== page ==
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Posted by on Aug 8, 2017 in TellMeWhy |

What Is an Aerosol?

What Is an Aerosol?

What Is an Aerosol? An aerosol consists of fine particles of liquid or solid substances suspended in the air, or in any other gas. It is not, as many people think, merely a spray for use in applying paint easily, or getting rid of unpleasant smells. The germs of diseases, for example, are to be found suspended in the air, and these dangerous aerosols can be dealt with by spraying chemicals to form another aerosol which destroys the germs. Leaves of plants attacked by pests can be treated in the same way.

Chemicals in the container part of an artificial aerosol spray are stored there under very high pressure. When the release trigger is pressed a valve opens, and the chemicals are forced out through a tiny hole in a fine spray. This invention is useful not only in the home, but also to a wide variety of specialist users.

Aerosols can be natural or anthropogenic. Examples of natural aerosols are fog, forest exudates and geyser steam. Examples of artificial aerosols are haze, dust, particulate air pollutants and smoke. The liquid or solid particles have diameter mostly smaller than 1 μm or so; larger particles with a significant settling speed make the mixture a suspension, but the distinction is not clear-cut. In general conversation, aerosol usually refers to an aerosol spray that delivers a consumer product from a can or similar container.

Other technological applications of aerosols include dispersal of pesticides, medical treatment of respiratory illnesses, and combustion technology. Diseases can also spread by means of small droplets in the breath, also called aerosols. Aerosol science covers generation and removal of aerosols, technological application of aerosols, effects of aerosols on the environment and people, and a wide variety of other topics.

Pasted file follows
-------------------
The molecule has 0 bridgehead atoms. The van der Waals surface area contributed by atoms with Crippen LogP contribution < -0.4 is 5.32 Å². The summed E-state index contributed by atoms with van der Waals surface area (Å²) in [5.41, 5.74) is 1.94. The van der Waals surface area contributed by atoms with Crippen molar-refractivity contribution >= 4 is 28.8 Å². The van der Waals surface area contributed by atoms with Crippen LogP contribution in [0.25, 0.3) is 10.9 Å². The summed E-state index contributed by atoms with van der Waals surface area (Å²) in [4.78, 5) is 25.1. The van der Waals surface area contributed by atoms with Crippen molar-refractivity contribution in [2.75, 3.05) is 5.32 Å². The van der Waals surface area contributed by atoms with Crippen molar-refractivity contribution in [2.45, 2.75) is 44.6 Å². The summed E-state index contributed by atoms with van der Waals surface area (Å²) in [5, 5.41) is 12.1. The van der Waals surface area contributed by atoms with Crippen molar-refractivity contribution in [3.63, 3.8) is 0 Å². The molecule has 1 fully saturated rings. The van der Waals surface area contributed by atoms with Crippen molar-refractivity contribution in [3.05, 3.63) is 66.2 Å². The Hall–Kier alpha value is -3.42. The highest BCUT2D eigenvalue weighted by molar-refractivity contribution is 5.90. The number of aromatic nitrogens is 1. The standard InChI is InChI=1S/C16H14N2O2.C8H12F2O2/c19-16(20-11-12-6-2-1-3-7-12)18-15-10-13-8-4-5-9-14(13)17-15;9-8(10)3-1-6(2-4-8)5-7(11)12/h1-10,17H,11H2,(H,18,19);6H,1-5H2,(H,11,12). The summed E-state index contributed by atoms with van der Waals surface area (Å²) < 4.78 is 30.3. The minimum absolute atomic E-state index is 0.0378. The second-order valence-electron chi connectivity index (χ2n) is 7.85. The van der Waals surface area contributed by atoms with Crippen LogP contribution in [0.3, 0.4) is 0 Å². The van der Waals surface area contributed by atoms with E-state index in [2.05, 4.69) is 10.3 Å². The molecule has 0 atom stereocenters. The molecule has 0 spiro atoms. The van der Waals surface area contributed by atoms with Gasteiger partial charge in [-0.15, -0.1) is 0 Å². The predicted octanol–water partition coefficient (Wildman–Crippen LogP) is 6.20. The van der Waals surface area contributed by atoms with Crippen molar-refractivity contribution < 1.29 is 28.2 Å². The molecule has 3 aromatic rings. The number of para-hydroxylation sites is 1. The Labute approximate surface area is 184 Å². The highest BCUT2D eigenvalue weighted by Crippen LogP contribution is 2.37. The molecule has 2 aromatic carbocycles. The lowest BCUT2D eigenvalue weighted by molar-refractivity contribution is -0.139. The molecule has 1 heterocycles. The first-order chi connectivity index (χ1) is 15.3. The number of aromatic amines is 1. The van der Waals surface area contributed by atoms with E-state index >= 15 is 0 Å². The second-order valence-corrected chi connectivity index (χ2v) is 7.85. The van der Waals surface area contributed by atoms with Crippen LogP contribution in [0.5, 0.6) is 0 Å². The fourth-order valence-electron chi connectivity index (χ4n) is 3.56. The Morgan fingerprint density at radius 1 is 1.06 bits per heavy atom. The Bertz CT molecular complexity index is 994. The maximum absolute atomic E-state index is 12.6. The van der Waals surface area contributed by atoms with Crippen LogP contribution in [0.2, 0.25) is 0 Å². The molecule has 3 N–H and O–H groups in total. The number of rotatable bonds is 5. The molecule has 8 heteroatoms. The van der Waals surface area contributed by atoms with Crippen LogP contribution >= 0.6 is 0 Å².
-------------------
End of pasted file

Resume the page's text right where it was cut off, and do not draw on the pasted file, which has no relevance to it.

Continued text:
shaving foam can

For some people, the term “aerosol” refers to the propellant in a spray can — because substances like hairspray and spray paint come out of those cans as a mist of small particles. But, “aerosols are so much more than just what is in your hairspray can.”

Scientists define an aerosol as a suspension of particles in the atmosphere. They have both human-made and natural sources. For example, aerosols can form naturally when pine trees release a chemical called alpha-pinene, an oil that condenses into particles that can be seen suspended as a haze — for example, above the Smoky Mountains (giving them their name). Other types of aerosol particles form during combustion or other industrial processes in factories and car engines, from burning biomass (such as trees and brush) to clear land for agriculture, and even in cooking fires.

“Greenhouse gases like carbon dioxide, methane, and nitrous oxide have a large effect on climate because they trap heat in the atmosphere and warm the planet. However, when we look at our estimates of how much warming we should be seeing based on the amounts of greenhouse gases in the atmosphere, something is off. The warming should be greater, which leads us to assume that something else is mitigating the effect of these gases on warming.”

Content for this question contributed by Michele Mazanec, resident of Sagamore Hills, Summit County, Ohio, USA